Hunting, Fishing and Climate Change

Hunting and fishing connect people to wild animals and wild places. Some hunt and fish to feed their families. Others consider these activities integral to their identity and culture. Climate change impacts hunting and fishing in many ways. Changing weather patterns cause species to shift the timing and location of migrations and where they choose to live. Droughts, wildfire and harsher storms alter habitat and affect the availability of food, water and shelter animals need to survive. Warmer temperatures amplify the threats from disease and spread invasive species invasive species
An invasive species is any plant or animal that has spread or been introduced into a new area where they are, or could, cause harm to the environment, economy, or human, animal, or plant health. Their unwelcome presence can destroy ecosystems and cost millions of dollars.

Learn more about invasive species
. Hunters and anglers may need to change what, where, when, and how they hunt and fish. Read more about the impacts of climate change climate change
Climate change includes both global warming driven by human-induced emissions of greenhouse gases and the resulting large-scale shifts in weather patterns. Though there have been previous periods of climatic change, since the mid-20th century humans have had an unprecedented impact on Earth's climate system and caused change on a global scale.

Learn more about climate change
on some of the more frequently hunted and fished animals and the hunters and anglers who harvest them below.



Salmon, Trout and Pacific Lamprey

Decreased snowpack and worsening drought reduce stream flows, raise water temperatures and lower the dissolved oxygen. These conditions stress fish like salmon, trout, and lamprey that need cold water to survive, reducing their capacity to feed, mature and reproduce. In some instances, these conditions can be lethal. Salmon and trout species in some areas struggle to compete with nonnative and invasive species and contend with bacteria and parasites that are more adapted to warmer water. As droughts and wildfires increase in frequency and severity along with human impacts, streams warm up and dry out as shade-producing forests are destroyed. 



Read more about the impacts of climate change on trout and the anglers that fish them. 

Read more about the impacts of climate change on salmon and the anglers who fish them.

Read more about the impacts of climate change on Pacific Lamprey


The large body mass and dark brown coat of moose are helpful for retaining heat during cold northern winters, and their long legs make it easy to navigate deep snow. These characteristics make moose well adapted to survive in colder environments, but a warming climate threatens the species and increases their risks from parasitic ticks. In the Northeast, warmer winters increase the threat of tick infestations which cause lower reproduction rates, anemia, and even death.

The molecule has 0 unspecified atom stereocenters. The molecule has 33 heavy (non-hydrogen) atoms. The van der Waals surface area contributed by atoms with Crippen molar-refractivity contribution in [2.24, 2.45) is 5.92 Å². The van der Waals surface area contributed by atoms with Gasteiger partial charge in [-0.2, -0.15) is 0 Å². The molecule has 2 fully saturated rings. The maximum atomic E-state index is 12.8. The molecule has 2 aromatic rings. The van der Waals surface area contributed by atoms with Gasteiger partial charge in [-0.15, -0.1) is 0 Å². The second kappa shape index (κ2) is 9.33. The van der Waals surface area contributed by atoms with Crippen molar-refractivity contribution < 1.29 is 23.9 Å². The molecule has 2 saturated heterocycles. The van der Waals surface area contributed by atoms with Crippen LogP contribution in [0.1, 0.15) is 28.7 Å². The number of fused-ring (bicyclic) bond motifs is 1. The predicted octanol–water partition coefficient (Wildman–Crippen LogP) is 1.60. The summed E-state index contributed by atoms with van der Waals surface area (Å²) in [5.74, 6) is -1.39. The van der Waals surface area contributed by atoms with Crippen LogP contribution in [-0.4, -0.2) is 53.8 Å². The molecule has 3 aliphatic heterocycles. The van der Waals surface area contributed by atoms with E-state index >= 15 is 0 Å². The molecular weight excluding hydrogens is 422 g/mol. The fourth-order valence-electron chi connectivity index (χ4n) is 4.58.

Read more about the impacts of climate change on winter ticks and moose.




Caribou (Rangifer tarandus) have roamed the circumpolar north for hundreds of thousands of years. Well-adapted to the tundra’s cold, harsh environment, they complete one of the animal kingdom’s longest terrestrial annual migrations, with many traveling hundreds of miles each year.  Alaska Native peoples and other subsistence users depend upon this cyclical movement for annual harvests, relying on caribou for food, clothing, cultural practice, and emotional and spiritual health. There are 32 distinct herds in Alaska. But as a warming climate changes their habitat – causing seasons to shift, ice to melt at different times of the year, and unpredictable precipitation – the population of many of Alaska’s caribou herds has declined, affecting not only the species, but humans who have lived with and from them since immemorial.

Read more about the impacts of climate change on caribou and Alaska Native people who depend on them in Alaska


As winters warm, food and shelter for migratory waterfowl are available longer up north. As a result, many species change migration patterns and don’t travel as far south, or for as long, during the cold weather months. Wetlands, important habitat for waterfowl, degrade due to climate impacts such as drought, rising temperatures, invasive species, and sea level rise.

Read more about the impacts of climate change on waterfowl and the hunters that harvest them.

Read more about how the U.S. Fish and Wildlife Service is restoring waterfowl habitat to adapt to climate change in California's Central Valley.

Story Tags

Climate change
Climate effects
Sport fishing

Recreational Activities